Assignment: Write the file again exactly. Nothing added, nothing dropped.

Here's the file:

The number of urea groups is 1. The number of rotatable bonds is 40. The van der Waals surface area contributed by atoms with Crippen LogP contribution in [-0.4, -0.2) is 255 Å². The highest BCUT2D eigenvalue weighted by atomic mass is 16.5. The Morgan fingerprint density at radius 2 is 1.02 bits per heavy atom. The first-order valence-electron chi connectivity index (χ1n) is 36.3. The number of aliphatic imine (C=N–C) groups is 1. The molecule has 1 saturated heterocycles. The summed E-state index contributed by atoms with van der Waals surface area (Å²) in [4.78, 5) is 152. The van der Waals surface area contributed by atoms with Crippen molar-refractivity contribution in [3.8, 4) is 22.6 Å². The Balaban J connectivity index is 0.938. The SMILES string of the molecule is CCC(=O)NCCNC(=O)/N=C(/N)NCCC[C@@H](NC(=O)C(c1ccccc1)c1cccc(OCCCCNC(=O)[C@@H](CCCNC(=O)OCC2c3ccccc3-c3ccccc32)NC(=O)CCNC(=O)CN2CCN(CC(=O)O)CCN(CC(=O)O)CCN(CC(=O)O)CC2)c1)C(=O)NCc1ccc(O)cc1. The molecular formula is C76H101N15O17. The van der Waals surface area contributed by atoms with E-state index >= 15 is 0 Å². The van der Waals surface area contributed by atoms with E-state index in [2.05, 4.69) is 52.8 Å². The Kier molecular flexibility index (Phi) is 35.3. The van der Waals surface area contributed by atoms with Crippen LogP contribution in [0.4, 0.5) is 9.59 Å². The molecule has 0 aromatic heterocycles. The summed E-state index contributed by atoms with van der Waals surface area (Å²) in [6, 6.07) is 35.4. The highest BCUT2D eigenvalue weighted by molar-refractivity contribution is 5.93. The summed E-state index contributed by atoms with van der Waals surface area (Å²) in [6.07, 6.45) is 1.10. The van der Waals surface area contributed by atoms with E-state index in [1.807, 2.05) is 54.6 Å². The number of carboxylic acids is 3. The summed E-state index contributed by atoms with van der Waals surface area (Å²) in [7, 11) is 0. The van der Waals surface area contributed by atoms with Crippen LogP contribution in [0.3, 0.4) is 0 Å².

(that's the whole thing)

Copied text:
The number of urea groups is 1. The number of rotatable bonds is 40. The van der Waals surface area contributed by atoms with Crippen LogP contribution in [-0.4, -0.2) is 255 Å². The highest BCUT2D eigenvalue weighted by atomic mass is 16.5. The Morgan fingerprint density at radius 2 is 1.02 bits per heavy atom. The first-order valence-electron chi connectivity index (χ1n) is 36.3. The number of aliphatic imine (C=N–C) groups is 1. The molecule has 1 saturated heterocycles. The summed E-state index contributed by atoms with van der Waals surface area (Å²) in [4.78, 5) is 152. The van der Waals surface area contributed by atoms with Crippen molar-refractivity contribution in [3.8, 4) is 22.6 Å². The Balaban J connectivity index is 0.938. The SMILES string of the molecule is CCC(=O)NCCNC(=O)/N=C(/N)NCCC[C@@H](NC(=O)C(c1ccccc1)c1cccc(OCCCCNC(=O)[C@@H](CCCNC(=O)OCC2c3ccccc3-c3ccccc32)NC(=O)CCNC(=O)CN2CCN(CC(=O)O)CCN(CC(=O)O)CCN(CC(=O)O)CC2)c1)C(=O)NCc1ccc(O)cc1. The molecular formula is C76H101N15O17. The van der Waals surface area contributed by atoms with E-state index >= 15 is 0 Å². The van der Waals surface area contributed by atoms with E-state index in [2.05, 4.69) is 52.8 Å². The Kier molecular flexibility index (Phi) is 35.3. The van der Waals surface area contributed by atoms with Crippen LogP contribution in [0.4, 0.5) is 9.59 Å². The molecule has 0 aromatic heterocycles. The summed E-state index contributed by atoms with van der Waals surface area (Å²) in [6, 6.07) is 35.4. The highest BCUT2D eigenvalue weighted by molar-refractivity contribution is 5.93. The summed E-state index contributed by atoms with van der Waals surface area (Å²) in [6.07, 6.45) is 1.10. The van der Waals surface area contributed by atoms with E-state index in [1.807, 2.05) is 54.6 Å². The number of carboxylic acids is 3. The summed E-state index contributed by atoms with van der Waals surface area (Å²) in [7, 11) is 0. The van der Waals surface area contributed by atoms with Crippen LogP contribution in [0.3, 0.4) is 0 Å².